Community leaders and police in South Florida came out early this week to say there had to be an arrest in the death of George Floyd and on Friday, they got one.
Over the last 72 hours community leaders and local police chiefs have been in close contact while the death of Floyd ignited riots in Minneapolis, Minnesota.
The arrest of former Minneapolis police officer Derek Chauvin won't bring George Floyd back to his family, but it does put them on the road to the justice they have been seeking.
"It’s unacceptable," Miami Police Chief Jorge Colina said at a Friday meeting of community leaders organized by the Circle of Brotherhood.
On Friday afternoon in Brownsville near downtown Miami, the room was filled with police chiefs saying the same thing as Colina. They saw nothing in the manual with their departments directing any officer to handle the arrest of George Floyd the way that it was, with former officer Chauvin with his knee on Floyd’s neck even after he was told by Floyd that he couldn’t breathe.
"My heart's broken for what’s happening in our country and what hurts even more," Miami-Dade Police Director Freddie Ramirez said. "Kids are watching this, my little kids are watching this and looking to see how us adults are going to make our community a better place."
The top officers came to meet with community leaders and the Circle of Brotherhood, the group in Miami-Dade that has a mission of stopping violence and making sure people of all backgrounds are treated fairly when it comes to law enforcement.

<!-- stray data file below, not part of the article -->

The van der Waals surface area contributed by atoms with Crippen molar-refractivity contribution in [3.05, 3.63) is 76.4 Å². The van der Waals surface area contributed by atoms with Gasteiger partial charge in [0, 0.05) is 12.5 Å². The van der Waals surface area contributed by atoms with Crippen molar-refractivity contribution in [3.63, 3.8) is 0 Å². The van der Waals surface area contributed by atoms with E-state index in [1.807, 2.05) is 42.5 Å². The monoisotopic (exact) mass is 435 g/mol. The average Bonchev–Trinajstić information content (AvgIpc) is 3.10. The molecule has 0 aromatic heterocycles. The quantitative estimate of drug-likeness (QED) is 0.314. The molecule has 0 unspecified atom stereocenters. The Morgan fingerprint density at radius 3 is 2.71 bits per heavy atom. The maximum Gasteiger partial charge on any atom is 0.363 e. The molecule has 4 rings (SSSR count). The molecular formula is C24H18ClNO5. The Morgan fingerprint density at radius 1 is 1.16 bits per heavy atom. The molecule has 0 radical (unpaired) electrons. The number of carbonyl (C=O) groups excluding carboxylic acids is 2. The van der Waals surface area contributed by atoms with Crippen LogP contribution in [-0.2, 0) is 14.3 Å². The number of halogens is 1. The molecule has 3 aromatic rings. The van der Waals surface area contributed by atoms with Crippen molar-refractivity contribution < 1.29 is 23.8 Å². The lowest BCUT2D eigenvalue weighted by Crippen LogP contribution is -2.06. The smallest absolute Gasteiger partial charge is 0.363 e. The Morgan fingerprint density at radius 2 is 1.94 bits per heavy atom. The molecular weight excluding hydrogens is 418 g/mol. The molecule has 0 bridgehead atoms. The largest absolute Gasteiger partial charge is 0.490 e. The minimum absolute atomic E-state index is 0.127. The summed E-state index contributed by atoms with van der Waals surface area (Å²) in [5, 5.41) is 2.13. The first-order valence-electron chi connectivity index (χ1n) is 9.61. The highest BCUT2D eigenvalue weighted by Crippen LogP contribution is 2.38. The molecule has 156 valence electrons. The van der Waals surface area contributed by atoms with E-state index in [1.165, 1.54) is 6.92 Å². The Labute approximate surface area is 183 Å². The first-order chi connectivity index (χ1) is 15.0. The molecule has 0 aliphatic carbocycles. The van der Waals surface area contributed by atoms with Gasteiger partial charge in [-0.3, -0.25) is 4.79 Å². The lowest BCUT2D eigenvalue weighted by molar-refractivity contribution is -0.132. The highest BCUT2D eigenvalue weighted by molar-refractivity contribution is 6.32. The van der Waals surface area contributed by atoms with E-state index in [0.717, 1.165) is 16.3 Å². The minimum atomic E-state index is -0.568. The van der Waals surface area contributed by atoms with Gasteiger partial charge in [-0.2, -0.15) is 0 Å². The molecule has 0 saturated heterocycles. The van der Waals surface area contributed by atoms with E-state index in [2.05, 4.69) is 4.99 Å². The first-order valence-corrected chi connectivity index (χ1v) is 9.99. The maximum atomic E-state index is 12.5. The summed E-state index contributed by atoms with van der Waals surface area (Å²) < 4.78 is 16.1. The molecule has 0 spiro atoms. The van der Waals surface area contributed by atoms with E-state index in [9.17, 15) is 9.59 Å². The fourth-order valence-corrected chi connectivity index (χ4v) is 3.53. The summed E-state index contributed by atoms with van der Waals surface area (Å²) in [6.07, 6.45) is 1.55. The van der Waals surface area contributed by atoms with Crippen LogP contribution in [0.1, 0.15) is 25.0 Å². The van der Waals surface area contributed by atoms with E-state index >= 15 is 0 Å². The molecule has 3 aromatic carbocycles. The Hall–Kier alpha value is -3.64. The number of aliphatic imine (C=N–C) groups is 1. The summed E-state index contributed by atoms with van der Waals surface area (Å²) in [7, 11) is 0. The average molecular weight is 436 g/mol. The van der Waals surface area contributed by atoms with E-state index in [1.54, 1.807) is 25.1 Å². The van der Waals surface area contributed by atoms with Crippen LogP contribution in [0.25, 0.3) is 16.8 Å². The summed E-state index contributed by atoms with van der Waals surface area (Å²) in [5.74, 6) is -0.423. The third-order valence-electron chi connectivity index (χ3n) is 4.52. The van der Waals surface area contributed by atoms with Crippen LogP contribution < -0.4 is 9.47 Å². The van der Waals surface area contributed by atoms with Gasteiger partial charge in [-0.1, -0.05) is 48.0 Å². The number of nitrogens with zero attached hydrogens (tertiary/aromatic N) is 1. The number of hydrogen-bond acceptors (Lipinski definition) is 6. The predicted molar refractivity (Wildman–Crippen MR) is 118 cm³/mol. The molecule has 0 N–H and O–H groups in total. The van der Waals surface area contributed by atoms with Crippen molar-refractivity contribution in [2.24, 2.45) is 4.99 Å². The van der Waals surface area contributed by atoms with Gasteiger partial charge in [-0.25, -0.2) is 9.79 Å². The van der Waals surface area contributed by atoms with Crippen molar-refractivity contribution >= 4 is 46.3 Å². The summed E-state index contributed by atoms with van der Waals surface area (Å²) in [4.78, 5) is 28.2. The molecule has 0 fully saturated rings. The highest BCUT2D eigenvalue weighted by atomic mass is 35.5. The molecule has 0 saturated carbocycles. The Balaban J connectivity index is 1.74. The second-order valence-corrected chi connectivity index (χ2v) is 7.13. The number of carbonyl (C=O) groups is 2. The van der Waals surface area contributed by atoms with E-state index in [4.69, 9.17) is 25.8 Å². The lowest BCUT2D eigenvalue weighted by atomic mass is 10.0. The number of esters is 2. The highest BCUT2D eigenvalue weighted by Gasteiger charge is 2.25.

The Brotherhood says their relationships prevent turmoil like the kind in Minneapolis because they are always in close touch with police.
“Find me another city that has the kind of working relationship where people from the community and the police departments and I will show you a city that stays on that course that headed to be an example of paradise, cause we got to work together,” said Luke Muhammad, who helped put on the event and is a one of the men with Circle of Brotherhood.
Sybrina Fulton, Trayvon Martin’s mother, also addressed the group.
"Because guess what, had George Floyd been a dog, that man would have been in jail. If he had been a dog that police officer would be in jail because we have people that put more respect in an animal than they do in a human being,” Fulton said.
One woman at the gathering asked police chiefs what a regular citizen should do if they run across a similar situation. Chief Colina’s response: call 911.